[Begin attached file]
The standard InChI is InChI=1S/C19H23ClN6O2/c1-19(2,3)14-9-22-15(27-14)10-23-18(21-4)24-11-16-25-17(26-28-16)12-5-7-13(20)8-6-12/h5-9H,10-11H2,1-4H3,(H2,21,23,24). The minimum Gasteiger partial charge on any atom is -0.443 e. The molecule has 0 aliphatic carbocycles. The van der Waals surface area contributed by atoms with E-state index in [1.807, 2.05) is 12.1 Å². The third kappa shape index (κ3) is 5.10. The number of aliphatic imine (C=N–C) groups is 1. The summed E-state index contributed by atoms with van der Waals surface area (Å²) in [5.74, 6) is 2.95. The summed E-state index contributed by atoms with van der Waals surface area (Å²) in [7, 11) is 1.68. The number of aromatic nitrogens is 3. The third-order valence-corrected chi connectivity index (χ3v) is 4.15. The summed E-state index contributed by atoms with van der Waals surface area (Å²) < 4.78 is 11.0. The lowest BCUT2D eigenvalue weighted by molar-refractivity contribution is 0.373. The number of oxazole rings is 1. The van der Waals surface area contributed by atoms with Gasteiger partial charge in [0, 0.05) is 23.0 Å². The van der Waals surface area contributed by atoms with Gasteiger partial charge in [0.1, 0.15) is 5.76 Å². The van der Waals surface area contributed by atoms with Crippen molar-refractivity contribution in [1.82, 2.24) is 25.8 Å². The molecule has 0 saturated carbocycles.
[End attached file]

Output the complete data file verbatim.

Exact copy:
The standard InChI is InChI=1S/C19H23ClN6O2/c1-19(2,3)14-9-22-15(27-14)10-23-18(21-4)24-11-16-25-17(26-28-16)12-5-7-13(20)8-6-12/h5-9H,10-11H2,1-4H3,(H2,21,23,24). The minimum Gasteiger partial charge on any atom is -0.443 e. The molecule has 0 aliphatic carbocycles. The van der Waals surface area contributed by atoms with E-state index in [1.807, 2.05) is 12.1 Å². The third kappa shape index (κ3) is 5.10. The number of aliphatic imine (C=N–C) groups is 1. The summed E-state index contributed by atoms with van der Waals surface area (Å²) in [5.74, 6) is 2.95. The summed E-state index contributed by atoms with van der Waals surface area (Å²) in [7, 11) is 1.68. The number of aromatic nitrogens is 3. The third-order valence-corrected chi connectivity index (χ3v) is 4.15. The summed E-state index contributed by atoms with van der Waals surface area (Å²) < 4.78 is 11.0. The lowest BCUT2D eigenvalue weighted by molar-refractivity contribution is 0.373. The number of oxazole rings is 1. The van der Waals surface area contributed by atoms with Gasteiger partial charge in [0, 0.05) is 23.0 Å². The van der Waals surface area contributed by atoms with Gasteiger partial charge in [0.1, 0.15) is 5.76 Å². The van der Waals surface area contributed by atoms with Crippen molar-refractivity contribution in [1.82, 2.24) is 25.8 Å². The molecule has 0 saturated carbocycles.